If you have more sheets than can fit in the tab area, an ellipsis (three small dots) will appear on the left and right sides of the area, to show there are more sheets available to view in that direction. Clicking the three dots jumps you to the sheet closest to the dots. If you need to scroll one sheet at a time, click the left or right arrow located to the left of the tab area.

To scroll to the leftmost sheet, hold down Ctrl while clicking the left arrow. To scroll to the rightmost sheet, hold down Ctrl while clicking the right arrow. Note that scrolling the tab area doesn’t activate a different sheet; it just makes different sheet tabs visible.

If you right-click the left or right arrow instead, a list of all visible sheets in the workbook appears. You can then select a sheet, click OK, and you’ll go straight to that sheet.


Select Multiple Sheets

You can select multiple sheets at one time. This doesn’t activate them all at once. Instead, it groups them together so that an action on one, such as changing the tab color or typing in a cell, affects all of them.

To select multiple sheets, select the first one; then, while holding down the Ctrl key, select the tabs for the others. You can also hold down the Shift key and click on the first tab you want and the last one in a set, and Excel will select the entire contiguous range for you. As you select each sheet tab, the sheet name will become bold.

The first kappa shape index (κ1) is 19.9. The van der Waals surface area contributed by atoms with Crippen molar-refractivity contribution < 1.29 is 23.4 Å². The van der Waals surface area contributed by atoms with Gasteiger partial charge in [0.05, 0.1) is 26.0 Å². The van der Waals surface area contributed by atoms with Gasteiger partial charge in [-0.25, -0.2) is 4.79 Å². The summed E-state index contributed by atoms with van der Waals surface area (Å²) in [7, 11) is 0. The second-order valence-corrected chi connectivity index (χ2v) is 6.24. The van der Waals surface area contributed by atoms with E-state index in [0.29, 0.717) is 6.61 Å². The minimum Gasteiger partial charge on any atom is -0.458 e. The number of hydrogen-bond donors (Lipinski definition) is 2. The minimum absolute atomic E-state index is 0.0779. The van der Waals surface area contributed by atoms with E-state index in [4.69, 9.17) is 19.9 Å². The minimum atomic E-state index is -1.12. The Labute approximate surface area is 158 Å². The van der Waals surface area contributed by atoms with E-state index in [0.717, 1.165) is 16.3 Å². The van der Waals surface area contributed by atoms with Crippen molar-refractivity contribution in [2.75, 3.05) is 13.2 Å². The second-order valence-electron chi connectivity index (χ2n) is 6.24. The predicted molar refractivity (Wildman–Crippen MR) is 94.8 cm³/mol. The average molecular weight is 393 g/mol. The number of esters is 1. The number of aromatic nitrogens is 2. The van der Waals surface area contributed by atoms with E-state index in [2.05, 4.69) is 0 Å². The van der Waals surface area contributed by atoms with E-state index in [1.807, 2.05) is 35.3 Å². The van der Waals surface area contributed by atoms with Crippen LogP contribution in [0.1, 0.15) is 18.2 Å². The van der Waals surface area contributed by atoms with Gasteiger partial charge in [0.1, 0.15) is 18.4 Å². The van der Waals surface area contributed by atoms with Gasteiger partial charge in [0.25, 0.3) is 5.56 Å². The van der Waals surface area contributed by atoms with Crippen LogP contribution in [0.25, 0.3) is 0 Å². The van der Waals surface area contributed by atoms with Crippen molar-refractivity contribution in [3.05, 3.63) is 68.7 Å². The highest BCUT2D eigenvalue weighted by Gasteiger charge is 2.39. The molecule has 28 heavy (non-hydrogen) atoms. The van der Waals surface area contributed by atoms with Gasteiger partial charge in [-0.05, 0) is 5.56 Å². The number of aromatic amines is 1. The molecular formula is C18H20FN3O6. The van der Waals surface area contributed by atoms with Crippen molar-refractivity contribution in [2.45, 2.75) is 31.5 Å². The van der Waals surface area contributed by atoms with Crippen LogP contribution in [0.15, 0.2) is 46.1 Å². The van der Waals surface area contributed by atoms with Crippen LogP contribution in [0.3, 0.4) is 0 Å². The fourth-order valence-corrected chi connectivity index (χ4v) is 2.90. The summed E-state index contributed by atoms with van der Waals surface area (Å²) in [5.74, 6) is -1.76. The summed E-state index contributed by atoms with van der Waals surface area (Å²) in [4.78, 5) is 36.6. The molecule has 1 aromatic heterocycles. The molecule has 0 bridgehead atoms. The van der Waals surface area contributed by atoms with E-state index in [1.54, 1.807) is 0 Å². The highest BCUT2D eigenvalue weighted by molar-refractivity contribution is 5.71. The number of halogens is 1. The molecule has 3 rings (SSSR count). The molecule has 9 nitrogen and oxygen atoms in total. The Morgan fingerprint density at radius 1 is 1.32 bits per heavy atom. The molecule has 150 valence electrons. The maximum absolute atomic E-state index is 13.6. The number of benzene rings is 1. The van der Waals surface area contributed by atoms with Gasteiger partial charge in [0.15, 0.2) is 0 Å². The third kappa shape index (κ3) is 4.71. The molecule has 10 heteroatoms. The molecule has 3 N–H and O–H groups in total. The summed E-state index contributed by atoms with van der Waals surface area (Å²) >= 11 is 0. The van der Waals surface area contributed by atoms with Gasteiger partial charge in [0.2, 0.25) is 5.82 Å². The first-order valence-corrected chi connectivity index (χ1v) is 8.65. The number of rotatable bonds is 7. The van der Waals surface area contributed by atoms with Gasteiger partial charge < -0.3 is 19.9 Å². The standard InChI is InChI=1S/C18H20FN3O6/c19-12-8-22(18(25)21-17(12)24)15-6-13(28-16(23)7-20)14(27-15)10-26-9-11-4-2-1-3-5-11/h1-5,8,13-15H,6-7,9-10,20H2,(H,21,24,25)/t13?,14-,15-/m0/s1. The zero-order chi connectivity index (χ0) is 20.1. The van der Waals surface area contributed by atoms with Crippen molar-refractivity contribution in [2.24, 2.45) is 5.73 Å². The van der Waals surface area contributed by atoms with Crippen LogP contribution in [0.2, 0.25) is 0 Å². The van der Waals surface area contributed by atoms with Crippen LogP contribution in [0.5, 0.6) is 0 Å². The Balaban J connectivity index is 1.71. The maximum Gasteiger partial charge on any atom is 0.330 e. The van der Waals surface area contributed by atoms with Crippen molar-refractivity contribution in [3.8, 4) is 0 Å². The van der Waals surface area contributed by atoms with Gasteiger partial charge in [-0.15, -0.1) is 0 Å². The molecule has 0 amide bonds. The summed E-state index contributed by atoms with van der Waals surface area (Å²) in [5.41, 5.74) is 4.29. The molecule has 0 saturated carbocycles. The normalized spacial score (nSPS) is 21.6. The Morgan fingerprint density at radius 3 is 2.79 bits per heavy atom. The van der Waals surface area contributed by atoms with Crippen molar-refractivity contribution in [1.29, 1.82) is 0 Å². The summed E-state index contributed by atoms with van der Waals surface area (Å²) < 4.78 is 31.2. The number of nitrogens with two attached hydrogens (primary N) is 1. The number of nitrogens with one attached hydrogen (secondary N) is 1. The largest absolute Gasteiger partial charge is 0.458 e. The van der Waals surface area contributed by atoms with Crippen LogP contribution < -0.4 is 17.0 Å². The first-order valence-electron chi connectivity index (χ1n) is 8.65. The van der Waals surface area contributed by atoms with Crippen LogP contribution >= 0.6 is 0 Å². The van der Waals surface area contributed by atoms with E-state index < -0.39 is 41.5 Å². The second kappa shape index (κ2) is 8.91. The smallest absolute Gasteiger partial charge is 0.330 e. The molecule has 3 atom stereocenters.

To ungroup the sheets, you can either select any sheet not in the group or right-click any tab and select Ungroup Sheets.


Moving or Copying Sheets

You might want to reorganize sheets in the current workbook to place similar sheets together. Or you might need to copy a sheet to run tests on the data but don’t want to change the original.

Move or Copy a Sheet in the Same Workbook

Copying or moving a sheet duplicates everything on the sheet, including formatting, links, and charts.

1. Right-click the sheet tab you want to move or copy.

2. Select Move or Copy.


Alternative Method

You can also open the Move or Copy dialog box by going to the Home tab, opening the Format drop-down and selecting Move or Copy Sheet.

3. Make sure the To Book field is the name of the current workbook.

4. If you’re making a copy of the sheet, select the Create a Copy box.